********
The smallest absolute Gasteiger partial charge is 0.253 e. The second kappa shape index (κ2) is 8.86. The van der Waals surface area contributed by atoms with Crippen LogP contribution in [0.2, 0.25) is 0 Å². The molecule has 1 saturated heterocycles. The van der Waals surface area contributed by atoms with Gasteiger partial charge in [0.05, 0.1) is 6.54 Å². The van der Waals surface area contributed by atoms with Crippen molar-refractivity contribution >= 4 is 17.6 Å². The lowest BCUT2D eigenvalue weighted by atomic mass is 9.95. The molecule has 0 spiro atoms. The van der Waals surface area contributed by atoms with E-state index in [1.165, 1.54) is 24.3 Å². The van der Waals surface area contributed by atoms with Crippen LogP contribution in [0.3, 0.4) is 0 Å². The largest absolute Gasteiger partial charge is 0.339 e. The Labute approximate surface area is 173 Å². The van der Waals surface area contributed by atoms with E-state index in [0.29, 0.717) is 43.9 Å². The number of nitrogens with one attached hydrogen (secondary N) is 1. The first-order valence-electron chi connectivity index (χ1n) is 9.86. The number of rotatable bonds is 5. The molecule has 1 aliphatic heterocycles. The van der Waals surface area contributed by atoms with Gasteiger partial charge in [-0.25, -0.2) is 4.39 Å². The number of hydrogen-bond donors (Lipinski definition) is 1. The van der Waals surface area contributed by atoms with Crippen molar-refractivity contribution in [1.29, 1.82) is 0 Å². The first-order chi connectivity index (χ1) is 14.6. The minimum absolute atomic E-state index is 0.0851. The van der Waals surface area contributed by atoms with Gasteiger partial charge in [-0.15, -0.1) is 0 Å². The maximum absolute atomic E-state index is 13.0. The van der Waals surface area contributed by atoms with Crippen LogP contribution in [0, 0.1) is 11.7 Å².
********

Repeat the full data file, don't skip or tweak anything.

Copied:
The smallest absolute Gasteiger partial charge is 0.253 e. The second kappa shape index (κ2) is 8.86. The van der Waals surface area contributed by atoms with Crippen LogP contribution in [0.2, 0.25) is 0 Å². The molecule has 1 saturated heterocycles. The van der Waals surface area contributed by atoms with Gasteiger partial charge in [0.05, 0.1) is 6.54 Å². The van der Waals surface area contributed by atoms with Crippen molar-refractivity contribution >= 4 is 17.6 Å². The lowest BCUT2D eigenvalue weighted by atomic mass is 9.95. The molecule has 0 spiro atoms. The van der Waals surface area contributed by atoms with E-state index in [1.165, 1.54) is 24.3 Å². The van der Waals surface area contributed by atoms with Crippen LogP contribution in [0.3, 0.4) is 0 Å². The largest absolute Gasteiger partial charge is 0.339 e. The Labute approximate surface area is 173 Å². The van der Waals surface area contributed by atoms with E-state index in [0.29, 0.717) is 43.9 Å². The number of nitrogens with one attached hydrogen (secondary N) is 1. The first-order valence-electron chi connectivity index (χ1n) is 9.86. The number of rotatable bonds is 5. The molecule has 1 aliphatic heterocycles. The van der Waals surface area contributed by atoms with Gasteiger partial charge in [-0.25, -0.2) is 4.39 Å². The number of hydrogen-bond donors (Lipinski definition) is 1. The van der Waals surface area contributed by atoms with Crippen molar-refractivity contribution in [1.29, 1.82) is 0 Å². The first-order chi connectivity index (χ1) is 14.6. The minimum absolute atomic E-state index is 0.0851. The van der Waals surface area contributed by atoms with Gasteiger partial charge in [-0.15, -0.1) is 0 Å². The maximum absolute atomic E-state index is 13.0. The van der Waals surface area contributed by atoms with Crippen LogP contribution in [0, 0.1) is 11.7 Å².